Monday, September 10, 2007

"For those about to clone, we salute you" - ACDC

I love Naomi Klein....She is awesome. Even if she is a Red, and has to go to the U.K. to get published. Why don't we have reporters in our news papers like her? Why do we have to fork over 5.95 for the New Yorker Harpers, and on occasion The Atlantic (Klein is sometimes in the Nation and that's getting pricey, too) to get our"truth fix?" Shouldn't we be able to spend 50 cents to get our news reported to us? It's not right....

Anyways, for those of you interested in the newest science to clone actors and artists I give you this bit of wisdom from the Humane Society's website...

"Cloning is an imperfect science and potentially dangerous for the animals involved, including the clone. Many animals cloned thus far have had a wide range of medical complications. Whether a cloned companion animal can lead a healthy and full life remains unknown. In addition, surrogate mothers who bear the cloned embryos until delivery may have to endure surgical procedures due to complications from pregnancy."

Fair enough, but even though it is one's personal experience that an artist goes through that helps shape their art (and no cloned animal would be exactly the same, as explained below) we must understand that a new kind of pain, both physical and purposeful from the clones mutated genes - and the scientists willingness to take part in adding the child clones suffering just for sadistc kicks, may even spark a richer genius than the being who originally walked this Earth.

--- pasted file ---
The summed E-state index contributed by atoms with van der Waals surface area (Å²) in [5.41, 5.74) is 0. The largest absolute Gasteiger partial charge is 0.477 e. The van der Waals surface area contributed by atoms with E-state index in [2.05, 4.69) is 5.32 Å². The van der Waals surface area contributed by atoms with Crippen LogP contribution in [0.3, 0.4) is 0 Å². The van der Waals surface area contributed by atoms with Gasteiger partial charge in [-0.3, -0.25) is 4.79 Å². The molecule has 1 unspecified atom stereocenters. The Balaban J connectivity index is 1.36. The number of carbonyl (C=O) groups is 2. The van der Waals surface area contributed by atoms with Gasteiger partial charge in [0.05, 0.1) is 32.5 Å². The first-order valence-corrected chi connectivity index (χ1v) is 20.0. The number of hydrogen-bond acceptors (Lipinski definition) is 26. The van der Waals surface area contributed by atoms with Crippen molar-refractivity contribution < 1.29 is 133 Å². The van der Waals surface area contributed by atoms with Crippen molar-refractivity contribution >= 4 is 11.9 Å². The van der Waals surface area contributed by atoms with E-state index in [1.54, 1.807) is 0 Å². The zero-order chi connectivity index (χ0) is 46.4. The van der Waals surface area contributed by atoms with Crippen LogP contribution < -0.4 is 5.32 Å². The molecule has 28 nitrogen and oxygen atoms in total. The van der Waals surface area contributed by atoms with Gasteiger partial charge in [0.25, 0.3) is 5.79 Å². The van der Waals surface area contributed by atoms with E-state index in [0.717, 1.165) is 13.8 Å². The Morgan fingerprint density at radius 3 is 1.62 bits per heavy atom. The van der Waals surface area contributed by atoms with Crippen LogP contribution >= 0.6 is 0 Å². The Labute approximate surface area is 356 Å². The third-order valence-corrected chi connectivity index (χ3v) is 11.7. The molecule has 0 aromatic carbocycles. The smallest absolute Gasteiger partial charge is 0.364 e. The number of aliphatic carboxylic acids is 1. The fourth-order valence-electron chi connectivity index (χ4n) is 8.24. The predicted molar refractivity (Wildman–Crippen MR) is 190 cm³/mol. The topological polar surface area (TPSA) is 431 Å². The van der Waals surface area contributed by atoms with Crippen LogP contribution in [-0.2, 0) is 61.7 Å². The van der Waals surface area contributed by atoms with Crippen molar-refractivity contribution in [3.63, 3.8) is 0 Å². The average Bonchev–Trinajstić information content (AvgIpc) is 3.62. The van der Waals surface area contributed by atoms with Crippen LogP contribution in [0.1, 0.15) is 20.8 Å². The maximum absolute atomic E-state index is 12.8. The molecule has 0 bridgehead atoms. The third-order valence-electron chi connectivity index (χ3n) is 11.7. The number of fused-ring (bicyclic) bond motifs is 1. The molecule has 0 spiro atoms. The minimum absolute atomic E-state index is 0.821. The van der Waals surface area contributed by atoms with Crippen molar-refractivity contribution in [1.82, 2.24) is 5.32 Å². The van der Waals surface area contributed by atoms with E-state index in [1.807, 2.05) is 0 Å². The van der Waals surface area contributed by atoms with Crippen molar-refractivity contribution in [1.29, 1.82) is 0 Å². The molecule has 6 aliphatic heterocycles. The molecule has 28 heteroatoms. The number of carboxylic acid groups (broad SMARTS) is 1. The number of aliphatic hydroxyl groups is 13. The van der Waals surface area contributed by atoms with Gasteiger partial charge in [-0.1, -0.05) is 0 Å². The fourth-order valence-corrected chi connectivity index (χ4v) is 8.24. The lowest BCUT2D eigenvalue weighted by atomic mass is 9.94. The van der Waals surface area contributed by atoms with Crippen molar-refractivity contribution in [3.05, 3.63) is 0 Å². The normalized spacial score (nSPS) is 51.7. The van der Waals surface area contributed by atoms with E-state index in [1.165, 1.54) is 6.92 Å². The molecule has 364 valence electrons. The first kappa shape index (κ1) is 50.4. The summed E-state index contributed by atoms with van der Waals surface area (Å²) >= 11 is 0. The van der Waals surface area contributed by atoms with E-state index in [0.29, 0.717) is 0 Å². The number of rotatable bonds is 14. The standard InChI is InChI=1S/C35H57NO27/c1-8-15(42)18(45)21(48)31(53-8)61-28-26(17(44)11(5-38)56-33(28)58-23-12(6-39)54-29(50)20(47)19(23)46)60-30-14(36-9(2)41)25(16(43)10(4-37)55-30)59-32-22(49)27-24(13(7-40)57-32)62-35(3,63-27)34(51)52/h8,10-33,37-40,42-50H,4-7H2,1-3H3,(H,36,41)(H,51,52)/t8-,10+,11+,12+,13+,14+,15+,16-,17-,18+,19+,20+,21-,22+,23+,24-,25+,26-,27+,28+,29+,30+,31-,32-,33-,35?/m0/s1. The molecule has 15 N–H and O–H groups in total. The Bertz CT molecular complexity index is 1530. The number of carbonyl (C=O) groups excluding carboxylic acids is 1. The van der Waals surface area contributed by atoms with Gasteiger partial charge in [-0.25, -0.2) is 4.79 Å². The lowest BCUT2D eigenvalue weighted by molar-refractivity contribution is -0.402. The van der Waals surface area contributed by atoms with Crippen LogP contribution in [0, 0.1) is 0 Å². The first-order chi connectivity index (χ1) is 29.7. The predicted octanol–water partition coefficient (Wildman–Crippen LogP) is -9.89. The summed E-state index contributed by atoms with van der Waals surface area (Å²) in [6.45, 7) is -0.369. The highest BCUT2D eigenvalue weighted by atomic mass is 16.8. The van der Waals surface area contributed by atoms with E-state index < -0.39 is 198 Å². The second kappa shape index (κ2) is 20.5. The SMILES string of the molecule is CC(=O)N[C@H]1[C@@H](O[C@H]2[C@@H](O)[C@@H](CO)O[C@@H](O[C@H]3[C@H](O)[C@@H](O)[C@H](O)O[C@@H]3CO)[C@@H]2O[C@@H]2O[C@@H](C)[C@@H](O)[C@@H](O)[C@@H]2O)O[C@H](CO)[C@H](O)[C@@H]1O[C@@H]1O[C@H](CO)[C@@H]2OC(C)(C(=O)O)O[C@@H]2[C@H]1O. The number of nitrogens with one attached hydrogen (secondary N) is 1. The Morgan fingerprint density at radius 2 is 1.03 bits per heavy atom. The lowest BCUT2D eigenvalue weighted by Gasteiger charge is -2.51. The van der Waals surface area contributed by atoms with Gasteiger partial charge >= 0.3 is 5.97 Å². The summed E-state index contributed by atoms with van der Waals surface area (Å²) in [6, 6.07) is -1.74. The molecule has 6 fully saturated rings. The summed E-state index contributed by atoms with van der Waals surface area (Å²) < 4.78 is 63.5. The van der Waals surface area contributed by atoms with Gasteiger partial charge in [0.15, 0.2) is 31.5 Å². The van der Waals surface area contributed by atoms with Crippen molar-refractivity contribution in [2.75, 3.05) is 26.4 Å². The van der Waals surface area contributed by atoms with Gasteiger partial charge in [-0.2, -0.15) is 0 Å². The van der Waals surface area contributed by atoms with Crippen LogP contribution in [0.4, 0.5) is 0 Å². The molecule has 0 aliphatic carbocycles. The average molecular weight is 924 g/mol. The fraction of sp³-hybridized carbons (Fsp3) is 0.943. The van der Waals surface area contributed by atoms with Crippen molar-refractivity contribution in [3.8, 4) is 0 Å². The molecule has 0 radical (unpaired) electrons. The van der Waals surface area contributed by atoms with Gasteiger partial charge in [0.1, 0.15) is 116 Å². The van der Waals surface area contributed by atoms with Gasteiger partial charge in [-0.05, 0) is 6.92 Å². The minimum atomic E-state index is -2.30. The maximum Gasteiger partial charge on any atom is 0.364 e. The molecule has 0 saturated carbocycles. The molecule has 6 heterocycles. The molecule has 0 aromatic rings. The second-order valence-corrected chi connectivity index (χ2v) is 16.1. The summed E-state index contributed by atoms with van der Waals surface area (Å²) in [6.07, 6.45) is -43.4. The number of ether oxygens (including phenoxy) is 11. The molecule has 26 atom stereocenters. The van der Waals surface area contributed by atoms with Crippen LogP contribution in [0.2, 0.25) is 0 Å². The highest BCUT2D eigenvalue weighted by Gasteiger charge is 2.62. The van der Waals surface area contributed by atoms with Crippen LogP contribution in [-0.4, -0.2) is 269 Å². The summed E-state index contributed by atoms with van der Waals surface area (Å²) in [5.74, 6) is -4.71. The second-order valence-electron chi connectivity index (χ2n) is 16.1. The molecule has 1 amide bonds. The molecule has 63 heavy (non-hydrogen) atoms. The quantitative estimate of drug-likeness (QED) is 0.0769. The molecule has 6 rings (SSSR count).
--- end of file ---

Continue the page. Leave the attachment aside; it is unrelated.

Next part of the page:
Can you imagine a Rodin, born with talent but subjected to fifteen years in an unfriendly environment while given all the artistic tools necessary to create -added with the pharmacological, and psychological trauma he must endure in an oddly sterile and controlled environment - finally, told on his 18th birthday that he is clone, understanding why he has eight livers and three pinkies. His art would be other worldly. It would be classical and apocalyptical; Grace and Fire together, creating wonderful sculptures spurning generations of admirers.

"For those looking to replace a lost pet, cloning will not create an animal identical to the one who is gone; cloning cannot replicate an animal's uniqueness. Cloning can only replicate the pet's genetics, which influence but do not determine his physical attributes or personality. In fact, a pet's personality, the specific trait that most owners would like to preserve and the attribute that most endears a companion animal to his family, is the trait least likely to be replicated by cloning. In addition, there is no guarantee the cloned companion animal will even physically resemble the original pet.
The HSUS recommends that people visit their local shelter to adopt their next pet."

What would a cloned Benji , the 1970's movie star, be like at 2 years old? We can only wonder. Especially knowing that he was aware that his "other" was a famous movie star. Could you imagine the pressure the poor puppy would go through attempting to bring to screen the magic and adorable love that his counterpart gave millions in the 1970's (plus the pressure of earning 600 million for the studios)?

Which Benji would we get..?

Good Benji....? or Bad, "I'm not good enough," Benji?

This is, of course, just the tip of the ethical delima that the Swedish Doctors have been facing as they begin to share with baby Kinski the heart warming tales that made the first Kinski who he was.

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